Chinese Admissions Agents

Admissions Agents in China, Chinese Admission Agents, Chinese Ivy League Admission

Unethical admissions agents in China are not news, but there is a good editorial further exposing them in “Forbes.”

There is an editorial in “Forbes” written by Hannah Lincoln and Sean Ages entitled “Ghostwriting for Chinese Applicants” that we wanted to share with our readers. In the piece, Lincoln and Ages describe how, as American graduate students at a Chinese university, they were presented with the chance to make cash ghostwriting college admissions essays for Chinese students applying to universities in the United States. To our loyal readers, this practice should come as no surprise as we’ve been writing about unethical admissions agents in China for years. These admissions agents quite literally allow students to pick preselected essays from a stack of different options. In many ways, the process is like Chipotle’s. You pick whether you want white rice or brown rice, pinto beans or black beans, chicken or steak, medium salsa or mild salsa, etc. It’s like Chipotle’s new Southeast Asian concept (Shophouse), too.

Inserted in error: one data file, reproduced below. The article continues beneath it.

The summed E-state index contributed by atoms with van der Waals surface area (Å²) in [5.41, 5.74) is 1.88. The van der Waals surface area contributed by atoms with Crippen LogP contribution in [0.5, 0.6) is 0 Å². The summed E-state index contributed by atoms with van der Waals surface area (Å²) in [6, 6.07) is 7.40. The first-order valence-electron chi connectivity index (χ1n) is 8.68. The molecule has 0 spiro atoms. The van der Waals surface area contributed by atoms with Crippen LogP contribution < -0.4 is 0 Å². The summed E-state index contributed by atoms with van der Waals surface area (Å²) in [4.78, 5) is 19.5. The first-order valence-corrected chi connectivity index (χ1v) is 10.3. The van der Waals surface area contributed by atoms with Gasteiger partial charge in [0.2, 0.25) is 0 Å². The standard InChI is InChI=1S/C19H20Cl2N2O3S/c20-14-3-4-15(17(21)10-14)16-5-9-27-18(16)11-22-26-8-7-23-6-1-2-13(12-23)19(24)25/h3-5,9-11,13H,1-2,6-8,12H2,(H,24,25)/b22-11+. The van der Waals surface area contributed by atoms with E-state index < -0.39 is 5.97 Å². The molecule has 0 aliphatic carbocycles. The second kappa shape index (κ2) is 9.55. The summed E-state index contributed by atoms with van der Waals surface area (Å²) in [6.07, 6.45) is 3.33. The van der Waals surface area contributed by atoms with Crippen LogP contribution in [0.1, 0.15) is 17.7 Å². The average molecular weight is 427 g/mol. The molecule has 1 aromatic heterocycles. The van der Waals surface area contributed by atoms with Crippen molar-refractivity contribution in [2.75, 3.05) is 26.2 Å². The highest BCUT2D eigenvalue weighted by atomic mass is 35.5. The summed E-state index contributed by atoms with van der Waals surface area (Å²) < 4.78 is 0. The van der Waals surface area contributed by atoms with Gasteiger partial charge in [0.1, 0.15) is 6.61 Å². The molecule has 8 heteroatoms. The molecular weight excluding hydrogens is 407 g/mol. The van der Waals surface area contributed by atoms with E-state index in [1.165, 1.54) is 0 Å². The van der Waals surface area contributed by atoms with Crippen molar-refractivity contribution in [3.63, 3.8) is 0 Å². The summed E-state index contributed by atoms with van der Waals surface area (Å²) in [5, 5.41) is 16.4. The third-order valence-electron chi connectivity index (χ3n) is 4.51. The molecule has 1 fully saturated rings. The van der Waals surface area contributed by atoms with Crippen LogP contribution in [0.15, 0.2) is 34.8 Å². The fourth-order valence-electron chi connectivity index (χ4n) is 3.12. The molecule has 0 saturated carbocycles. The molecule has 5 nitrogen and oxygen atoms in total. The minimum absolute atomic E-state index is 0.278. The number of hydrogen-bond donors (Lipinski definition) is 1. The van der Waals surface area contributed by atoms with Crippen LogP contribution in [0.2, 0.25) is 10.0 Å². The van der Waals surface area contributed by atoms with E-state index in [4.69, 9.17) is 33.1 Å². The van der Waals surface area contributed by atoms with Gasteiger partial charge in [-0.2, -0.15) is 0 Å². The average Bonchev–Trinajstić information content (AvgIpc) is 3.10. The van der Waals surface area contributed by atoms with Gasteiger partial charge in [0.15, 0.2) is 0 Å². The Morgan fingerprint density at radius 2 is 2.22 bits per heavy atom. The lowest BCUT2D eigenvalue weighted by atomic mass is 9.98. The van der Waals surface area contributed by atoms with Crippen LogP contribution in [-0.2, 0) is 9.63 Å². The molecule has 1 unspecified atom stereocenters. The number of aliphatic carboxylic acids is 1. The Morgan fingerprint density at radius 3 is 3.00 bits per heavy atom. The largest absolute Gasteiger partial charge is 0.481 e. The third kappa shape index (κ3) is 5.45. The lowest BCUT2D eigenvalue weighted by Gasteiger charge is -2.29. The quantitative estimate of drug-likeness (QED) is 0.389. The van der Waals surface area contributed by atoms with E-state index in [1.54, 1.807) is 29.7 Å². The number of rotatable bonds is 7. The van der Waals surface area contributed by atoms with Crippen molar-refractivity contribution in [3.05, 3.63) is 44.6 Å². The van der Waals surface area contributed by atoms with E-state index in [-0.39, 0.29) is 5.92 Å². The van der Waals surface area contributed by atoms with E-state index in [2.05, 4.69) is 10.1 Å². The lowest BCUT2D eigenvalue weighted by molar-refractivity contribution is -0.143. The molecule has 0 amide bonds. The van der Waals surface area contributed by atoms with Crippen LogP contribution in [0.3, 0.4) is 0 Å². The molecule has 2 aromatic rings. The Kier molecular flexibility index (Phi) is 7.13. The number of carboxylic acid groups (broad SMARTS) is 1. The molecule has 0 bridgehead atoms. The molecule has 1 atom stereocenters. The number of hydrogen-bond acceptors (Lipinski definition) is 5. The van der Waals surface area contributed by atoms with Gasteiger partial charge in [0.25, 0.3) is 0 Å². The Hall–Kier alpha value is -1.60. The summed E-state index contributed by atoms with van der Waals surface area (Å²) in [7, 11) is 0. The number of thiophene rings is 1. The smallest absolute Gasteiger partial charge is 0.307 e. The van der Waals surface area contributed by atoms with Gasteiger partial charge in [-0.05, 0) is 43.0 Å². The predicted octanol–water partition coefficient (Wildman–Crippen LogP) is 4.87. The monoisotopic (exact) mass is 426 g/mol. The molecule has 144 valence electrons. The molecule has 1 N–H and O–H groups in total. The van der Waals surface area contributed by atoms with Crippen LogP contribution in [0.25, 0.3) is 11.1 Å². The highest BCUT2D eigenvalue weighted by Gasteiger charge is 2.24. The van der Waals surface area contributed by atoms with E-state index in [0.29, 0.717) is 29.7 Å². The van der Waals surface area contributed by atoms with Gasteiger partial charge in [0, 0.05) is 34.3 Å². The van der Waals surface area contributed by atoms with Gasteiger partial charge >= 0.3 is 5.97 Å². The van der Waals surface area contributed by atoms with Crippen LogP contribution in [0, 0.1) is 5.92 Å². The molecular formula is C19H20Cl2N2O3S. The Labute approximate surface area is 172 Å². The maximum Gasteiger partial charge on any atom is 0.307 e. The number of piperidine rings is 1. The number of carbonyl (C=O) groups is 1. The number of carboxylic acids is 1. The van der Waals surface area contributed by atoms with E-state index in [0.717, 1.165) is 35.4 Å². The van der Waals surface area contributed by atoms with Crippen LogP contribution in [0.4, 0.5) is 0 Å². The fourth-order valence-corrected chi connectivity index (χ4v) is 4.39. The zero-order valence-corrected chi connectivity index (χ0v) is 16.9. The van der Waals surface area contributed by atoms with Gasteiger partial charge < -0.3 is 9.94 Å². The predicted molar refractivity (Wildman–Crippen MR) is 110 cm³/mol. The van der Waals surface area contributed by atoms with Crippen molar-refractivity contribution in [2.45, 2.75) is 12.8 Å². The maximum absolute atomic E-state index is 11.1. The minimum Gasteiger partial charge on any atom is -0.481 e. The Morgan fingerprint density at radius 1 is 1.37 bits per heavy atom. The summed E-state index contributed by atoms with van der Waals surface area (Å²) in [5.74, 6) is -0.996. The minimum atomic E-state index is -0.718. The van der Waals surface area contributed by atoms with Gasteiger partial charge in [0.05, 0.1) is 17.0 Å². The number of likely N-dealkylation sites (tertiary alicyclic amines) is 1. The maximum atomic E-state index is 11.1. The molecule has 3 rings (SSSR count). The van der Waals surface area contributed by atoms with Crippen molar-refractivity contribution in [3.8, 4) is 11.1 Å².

While this practice works quite well for Chipotle and Shophouse, it does not — we repeat it does not — work in highly selective college admissions. College admissions officers at the most highly selective colleges are well aware of the practice and they are finely tuned readers and evaluators. They’ll know if the essay has been ghostwritten by one of these students hired by unscrupulous admissions agents in China. As stated in the editorial, “The education consulting company Zinch published a white paper on the subject in 2010 which suggested that, among college applications coming out of China, ‘…90% of recommendation letters are fake, 70% of essays are not written by the applicant, and 50% of high school transcripts are falsified.'” We would venture to say that even this 70% figure underestimates the practice.

If you’re a student or parent in China, how do you feel about these unethical Chinese admissions agents? Did you know that some even put our name on their websites to try and give themselves credibility? And many copy some of the text of our homepage and more. It’s rather absurd and, we feel, it should be addressed appropriately and promptly.

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